When I was still working as a network engineer many, many moons ago, every now and then, I’m asked to sit in meetings between my company’s account executives (AEs) and prospective clients to provide technical know-how. As I spent two years in that position, I got to know quite a bit of AEs and how difficult their job can be. I’m far from being a people’s person so a job that requires you to constantly sweet talk and woo people sounds like an absolute nightmare.
What I learned most from my conversation with them is that even after all the negotiations and presentations, getting prospective clients to actually sign on the deal can be really hard. It’s easy to say you want this and that for your company but once you’re faced with the actual number, which was never small in my case; things are nowhere near as straightforward. This difficulty in closing the deal is not just limited to traditional sales; the world of web development also faces the same problem when it comes to e-commerce.
Getting them to sign on the dotted line
It’s a bit too in-your-face to say this outright, but web developers and designers should always keep the issue of conversions in mind when designing their website. There’s this common misconception where businesses tend to consider sales as something to be dealt with at a later time instead. Even from simple conversations with my former AE colleagues, the common thread among the successful ones is that they’ve laid the groundwork very early on in the negotiations.
Developing websites for conversions is far more than just making it look good, it delves both into the technical and psychological designs to gently nudge visitors into becoming actual customers. It’s a bit like how Ikea’s labyrinthine store layout is designed in such a way that visitors are encouraged to look at the various things Ikea has on offer even though they were originally to pick up just one item. The beauty of Ikea’s trick is that it’s subtle and subliminal, which can be particularly effective trait when it comes to conversion.
Ikea’s trick is a masterclass in the show, don’t tell philosophy. Instead of telling visitors to buy this and that, Ikea simply devises a way to let visitors see their product and let the product speaks for itself. Impulse buying is very much a real thing and Ikea takes advantage of this to get people to buy things they might not necessarily need right that moment. There are other similar subtle things you could use when it comes to web development to achieve the same effect, which will be detailed further on.
Use the principle of encapsulation for your call-to-action (CTA) button
Even if you have no interest in photography, you should at least be familiar with the ‘bokeh’ effect that’s pretty much all the rage in smartphone cameras over the past few years. The word bokeh comes from the Japanese word boke meaning blur or haze and the bokeh effect is shorthand for the tasteful and intentional use of blur and other out-of-focus effect as an aesthetic quality. While the use of this effect used to be reserved for cameras with very wide apertures, smartphones with more than one camera is capable of emulating this bokeh effect.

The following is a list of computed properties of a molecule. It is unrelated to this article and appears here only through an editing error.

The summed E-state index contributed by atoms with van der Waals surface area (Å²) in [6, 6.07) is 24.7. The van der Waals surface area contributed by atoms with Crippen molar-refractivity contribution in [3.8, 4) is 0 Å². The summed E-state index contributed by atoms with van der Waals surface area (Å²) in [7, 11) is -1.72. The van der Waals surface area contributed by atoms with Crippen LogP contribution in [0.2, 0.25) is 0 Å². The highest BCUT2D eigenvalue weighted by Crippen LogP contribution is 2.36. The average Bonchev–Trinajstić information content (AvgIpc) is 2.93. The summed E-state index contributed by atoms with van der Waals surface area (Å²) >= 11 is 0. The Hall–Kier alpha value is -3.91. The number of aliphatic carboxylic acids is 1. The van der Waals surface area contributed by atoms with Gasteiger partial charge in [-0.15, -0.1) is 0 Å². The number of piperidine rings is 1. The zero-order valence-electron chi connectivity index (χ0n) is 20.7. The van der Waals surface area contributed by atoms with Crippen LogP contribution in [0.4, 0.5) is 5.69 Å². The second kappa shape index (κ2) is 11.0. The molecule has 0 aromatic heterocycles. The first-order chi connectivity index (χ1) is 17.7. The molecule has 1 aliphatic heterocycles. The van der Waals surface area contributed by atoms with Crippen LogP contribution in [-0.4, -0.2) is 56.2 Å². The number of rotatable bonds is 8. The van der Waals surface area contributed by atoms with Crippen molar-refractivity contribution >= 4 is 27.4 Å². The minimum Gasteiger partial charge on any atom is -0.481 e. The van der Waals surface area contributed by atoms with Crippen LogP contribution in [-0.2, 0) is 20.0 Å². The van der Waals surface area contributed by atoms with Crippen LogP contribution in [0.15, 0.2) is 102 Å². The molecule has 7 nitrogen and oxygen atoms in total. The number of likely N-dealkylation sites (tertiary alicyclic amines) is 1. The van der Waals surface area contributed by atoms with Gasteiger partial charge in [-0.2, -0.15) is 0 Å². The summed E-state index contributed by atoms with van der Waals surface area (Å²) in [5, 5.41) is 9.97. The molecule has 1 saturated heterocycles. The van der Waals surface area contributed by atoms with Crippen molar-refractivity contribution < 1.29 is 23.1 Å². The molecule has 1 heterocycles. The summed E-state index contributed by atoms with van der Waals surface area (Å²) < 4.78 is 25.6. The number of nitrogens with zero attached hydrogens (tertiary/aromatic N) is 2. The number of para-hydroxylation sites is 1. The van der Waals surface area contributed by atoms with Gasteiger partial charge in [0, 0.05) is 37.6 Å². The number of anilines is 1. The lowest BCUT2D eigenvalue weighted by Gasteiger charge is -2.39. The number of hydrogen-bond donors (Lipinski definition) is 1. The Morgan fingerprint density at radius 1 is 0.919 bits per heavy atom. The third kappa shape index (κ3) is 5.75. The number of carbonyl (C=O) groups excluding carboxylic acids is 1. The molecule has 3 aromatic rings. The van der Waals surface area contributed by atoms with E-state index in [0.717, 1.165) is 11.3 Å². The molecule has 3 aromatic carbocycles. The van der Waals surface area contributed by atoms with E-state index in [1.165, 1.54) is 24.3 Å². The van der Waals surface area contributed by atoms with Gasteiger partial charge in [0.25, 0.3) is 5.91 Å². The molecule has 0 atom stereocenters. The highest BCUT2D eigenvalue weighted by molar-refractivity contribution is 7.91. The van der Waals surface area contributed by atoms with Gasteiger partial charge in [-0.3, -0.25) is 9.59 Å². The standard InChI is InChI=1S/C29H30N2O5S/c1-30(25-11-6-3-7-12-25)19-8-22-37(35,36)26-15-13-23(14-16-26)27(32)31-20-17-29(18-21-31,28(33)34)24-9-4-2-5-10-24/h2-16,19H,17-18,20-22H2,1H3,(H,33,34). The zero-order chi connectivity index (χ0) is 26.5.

Bokeh is mainly used to give a subject more focus and it’s also why bokeh is very popular in macrophotography. I’m not suggesting you blur other parts of your website to make your CTA more prominent but you can give your CTA more focus by using the principle of encapsulation. For example, you can put your CTA button inside a container to further distinguish it from other elements. This is much more preferable compared to making your CTA button bigger or adding more exclamation marks, which can be annoying and make you look desperate.
Don’t overwhelm your users with options at the beginning
Hick’s law is one of the most quoted principles when it comes to UI design. Named after British psychologists William Edmund Hick, Hick’s law posits that the time it takes for a person to make a decision is dictated by the amount of options available. The more time someone has to ponder over a decision would also give that someone more time to back out of the deal, which is something you should always avoid. Variety might be the spice of life but too much spice can also leads to over-seasoning.
When it comes to conversion, you don’t want to overwhelm your visitors with options, or at the very least, not at the beginning. The reveal of options should be gradual and in steps. This is an important consideration when you’re working on landing pages, which should be as simple and straightforward as possible so as not to overwhelm visitors. What you must always remember is that I’m not advocating for the removal of options, I’m trying to say that users should be eased and guided into these options gradually.
Only ask for necessary information
Data privacy is now a very real concern and it’s understandable that the general public is now somewhat hesitant when websites are asking for their personal information. The solution is simple; unless that information is necessary for your customers to conduct business with you, don’t ask for it. Doing away with unnecessary information also has the added benefit of making your forms shorter, which is something that holds universal appeal.